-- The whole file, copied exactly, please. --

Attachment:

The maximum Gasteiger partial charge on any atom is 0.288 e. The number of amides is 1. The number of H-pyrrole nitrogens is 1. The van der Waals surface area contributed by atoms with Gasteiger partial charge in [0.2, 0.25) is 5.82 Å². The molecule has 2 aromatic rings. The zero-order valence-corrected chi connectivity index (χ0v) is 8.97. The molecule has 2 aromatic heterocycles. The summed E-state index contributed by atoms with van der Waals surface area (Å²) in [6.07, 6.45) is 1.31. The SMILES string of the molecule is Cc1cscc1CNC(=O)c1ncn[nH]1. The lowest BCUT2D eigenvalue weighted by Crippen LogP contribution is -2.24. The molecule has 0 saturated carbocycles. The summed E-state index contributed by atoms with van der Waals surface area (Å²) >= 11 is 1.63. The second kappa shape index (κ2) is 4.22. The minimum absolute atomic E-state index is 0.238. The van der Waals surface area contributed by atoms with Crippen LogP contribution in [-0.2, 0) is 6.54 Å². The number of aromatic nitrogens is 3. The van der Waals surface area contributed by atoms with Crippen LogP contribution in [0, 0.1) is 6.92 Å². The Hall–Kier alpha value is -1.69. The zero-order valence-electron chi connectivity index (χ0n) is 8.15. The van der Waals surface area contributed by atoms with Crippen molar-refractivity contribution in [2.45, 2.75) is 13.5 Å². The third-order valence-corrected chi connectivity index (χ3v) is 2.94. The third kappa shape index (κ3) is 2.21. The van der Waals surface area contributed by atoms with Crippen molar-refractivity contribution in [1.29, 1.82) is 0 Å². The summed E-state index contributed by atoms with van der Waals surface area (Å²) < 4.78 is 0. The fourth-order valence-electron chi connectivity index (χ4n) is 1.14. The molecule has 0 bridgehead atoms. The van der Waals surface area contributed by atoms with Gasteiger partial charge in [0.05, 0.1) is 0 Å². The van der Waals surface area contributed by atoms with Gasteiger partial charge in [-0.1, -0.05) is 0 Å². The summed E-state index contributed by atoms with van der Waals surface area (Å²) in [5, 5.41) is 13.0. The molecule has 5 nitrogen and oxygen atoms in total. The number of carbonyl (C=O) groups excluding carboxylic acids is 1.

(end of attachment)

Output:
The maximum Gasteiger partial charge on any atom is 0.288 e. The number of amides is 1. The number of H-pyrrole nitrogens is 1. The van der Waals surface area contributed by atoms with Gasteiger partial charge in [0.2, 0.25) is 5.82 Å². The molecule has 2 aromatic rings. The zero-order valence-corrected chi connectivity index (χ0v) is 8.97. The molecule has 2 aromatic heterocycles. The summed E-state index contributed by atoms with van der Waals surface area (Å²) in [6.07, 6.45) is 1.31. The SMILES string of the molecule is Cc1cscc1CNC(=O)c1ncn[nH]1. The lowest BCUT2D eigenvalue weighted by Crippen LogP contribution is -2.24. The molecule has 0 saturated carbocycles. The summed E-state index contributed by atoms with van der Waals surface area (Å²) >= 11 is 1.63. The second kappa shape index (κ2) is 4.22. The minimum absolute atomic E-state index is 0.238. The van der Waals surface area contributed by atoms with Crippen LogP contribution in [-0.2, 0) is 6.54 Å². The number of aromatic nitrogens is 3. The van der Waals surface area contributed by atoms with Crippen LogP contribution in [0, 0.1) is 6.92 Å². The Hall–Kier alpha value is -1.69. The zero-order valence-electron chi connectivity index (χ0n) is 8.15. The van der Waals surface area contributed by atoms with Crippen molar-refractivity contribution in [2.45, 2.75) is 13.5 Å². The third-order valence-corrected chi connectivity index (χ3v) is 2.94. The third kappa shape index (κ3) is 2.21. The van der Waals surface area contributed by atoms with Crippen molar-refractivity contribution in [1.29, 1.82) is 0 Å². The summed E-state index contributed by atoms with van der Waals surface area (Å²) < 4.78 is 0. The fourth-order valence-electron chi connectivity index (χ4n) is 1.14. The molecule has 0 bridgehead atoms. The van der Waals surface area contributed by atoms with Gasteiger partial charge in [0.05, 0.1) is 0 Å². The van der Waals surface area contributed by atoms with Gasteiger partial charge in [-0.1, -0.05) is 0 Å². The summed E-state index contributed by atoms with van der Waals surface area (Å²) in [5, 5.41) is 13.0. The molecule has 5 nitrogen and oxygen atoms in total. The number of carbonyl (C=O) groups excluding carboxylic acids is 1.